FAA Authorizes Qualcomm to Test Its New Technologies for Drones

Qualcomm (NASDAQ: QCOM) said Thursday the Federal Aviation Administration has authorized the big maker of wireless chips and technologies to operate drones outside its San Diego headquarters, which is within five miles of a Marine Corps air base.

Officially known as a certificate of authorization, the permit allows Qualcomm to operate a particular type of unmanned aerial system (UAS) in what the FAA calls “Class B airspace,” which typically surrounds the nation’s busiest airports with an air traffic control tower.

In a blog yesterday, Qualcomm said the permit enables its scientists to operate drones specifically for research and development, and in a specifically defined area less than 200 feet above ground level. The company said it intends to test the capabilities and reliability of its Qualcomm Snapdragon processors in controlling a quadcopter during autonomous flights.

Qualcomm plans to test algorithms that run on Snapdragon processors, which use highly advanced control and computer vision engines for autonomous navigation, obstacle avoidance, waypoint-to-waypoint navigation, sensor-aided “dead reckoning,” and other maneuvers.

The company also will evaluate its technology in “lost link” situations, in which the drone operator loses radio contact with the aircraft. Qualcomm Technologies said it plans to use the FAA’s authorization to test cellular technologies, including LTE/5G technologies still in development, to prevent lost link situations, especially when drones are operating beyond the operator’s visual line of site.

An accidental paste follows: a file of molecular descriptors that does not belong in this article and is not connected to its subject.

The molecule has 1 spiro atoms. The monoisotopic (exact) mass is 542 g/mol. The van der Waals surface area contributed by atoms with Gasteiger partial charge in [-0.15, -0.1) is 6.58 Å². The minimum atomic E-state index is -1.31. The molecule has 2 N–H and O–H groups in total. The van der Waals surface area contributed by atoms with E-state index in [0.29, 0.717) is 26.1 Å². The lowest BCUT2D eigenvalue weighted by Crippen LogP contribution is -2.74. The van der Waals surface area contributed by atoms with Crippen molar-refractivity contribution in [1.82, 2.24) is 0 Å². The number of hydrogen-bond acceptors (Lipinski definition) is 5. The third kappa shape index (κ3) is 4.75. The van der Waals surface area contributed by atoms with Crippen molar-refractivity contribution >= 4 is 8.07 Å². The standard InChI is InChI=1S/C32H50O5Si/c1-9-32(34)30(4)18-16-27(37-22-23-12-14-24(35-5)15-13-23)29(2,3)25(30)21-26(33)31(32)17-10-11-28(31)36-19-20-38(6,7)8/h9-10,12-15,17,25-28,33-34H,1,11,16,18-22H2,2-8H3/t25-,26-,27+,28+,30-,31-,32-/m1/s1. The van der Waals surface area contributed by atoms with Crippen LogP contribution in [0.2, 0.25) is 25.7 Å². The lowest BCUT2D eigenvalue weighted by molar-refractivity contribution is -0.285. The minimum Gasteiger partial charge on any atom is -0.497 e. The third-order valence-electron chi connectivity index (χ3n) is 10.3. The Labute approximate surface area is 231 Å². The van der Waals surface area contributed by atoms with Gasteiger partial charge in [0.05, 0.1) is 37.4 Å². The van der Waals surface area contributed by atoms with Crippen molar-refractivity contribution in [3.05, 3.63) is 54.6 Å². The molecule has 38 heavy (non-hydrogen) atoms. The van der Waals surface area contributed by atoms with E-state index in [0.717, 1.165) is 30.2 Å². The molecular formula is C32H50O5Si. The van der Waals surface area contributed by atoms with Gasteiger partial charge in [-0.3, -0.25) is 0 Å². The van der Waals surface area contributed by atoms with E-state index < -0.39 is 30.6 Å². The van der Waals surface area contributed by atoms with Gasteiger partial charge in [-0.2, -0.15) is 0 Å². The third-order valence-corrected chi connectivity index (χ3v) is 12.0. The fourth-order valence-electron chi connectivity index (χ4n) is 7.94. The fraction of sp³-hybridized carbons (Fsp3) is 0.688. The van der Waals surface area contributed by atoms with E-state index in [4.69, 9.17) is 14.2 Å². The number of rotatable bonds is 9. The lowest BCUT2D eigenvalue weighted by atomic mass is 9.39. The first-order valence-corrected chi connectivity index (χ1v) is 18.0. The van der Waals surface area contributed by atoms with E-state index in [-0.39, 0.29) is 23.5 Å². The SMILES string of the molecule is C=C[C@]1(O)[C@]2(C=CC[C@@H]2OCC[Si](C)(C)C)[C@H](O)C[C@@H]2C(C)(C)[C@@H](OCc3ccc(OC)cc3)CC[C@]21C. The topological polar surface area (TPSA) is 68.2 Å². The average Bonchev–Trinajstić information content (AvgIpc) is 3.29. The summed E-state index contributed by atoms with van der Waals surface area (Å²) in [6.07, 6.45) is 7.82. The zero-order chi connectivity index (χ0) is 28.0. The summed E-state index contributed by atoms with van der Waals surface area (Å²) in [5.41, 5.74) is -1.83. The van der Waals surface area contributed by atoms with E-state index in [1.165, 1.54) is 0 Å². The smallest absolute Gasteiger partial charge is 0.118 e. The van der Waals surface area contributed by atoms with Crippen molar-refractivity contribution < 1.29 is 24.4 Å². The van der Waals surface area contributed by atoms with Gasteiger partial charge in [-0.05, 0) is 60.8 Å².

Qualcomm said the combination of its communications capabilities with other key features—including computer vision, sensor processing, and continuously updated geofencing—are all necessary to assure safe operations beyond visual line of sight operations.

Qualcomm said the certificate “is unique since the Qualcomm campus is located within highly restricted Class B airspace.” The campus is less than five miles from the Marine Corps Air Station Miramar, a busy military air base.

It was not clear, however, what was unusual about Qualcomm’s permit.

The FAA usually grants certificates of authorization to operate drones to government agencies. An FAA spokesman, Les Dorr, wrote in an email, “The unmanned aircraft systems integration office says they have approved a number of operations in Class B airspace, but I don’t have any details. All such approvals are on a case-by-case basis.”

For commercial UAS operators, the FAA usually grants what it calls a “Section 333” exemption, a reference to FAA regulations that set certification, registration, licensing and other requirements for conventional aircraft operating in U.S. airspace. The aviation agency said it has granted more than 4,600 exemptions for commercial drone operators in the past year or so.

 

Bruce V. Bigelow is the editor of Xconomy San Diego. You can e-mail him at bbigelow@xconomy.com or call (619) 669-8788 Follow @bvbigelow

Trending on Xconomy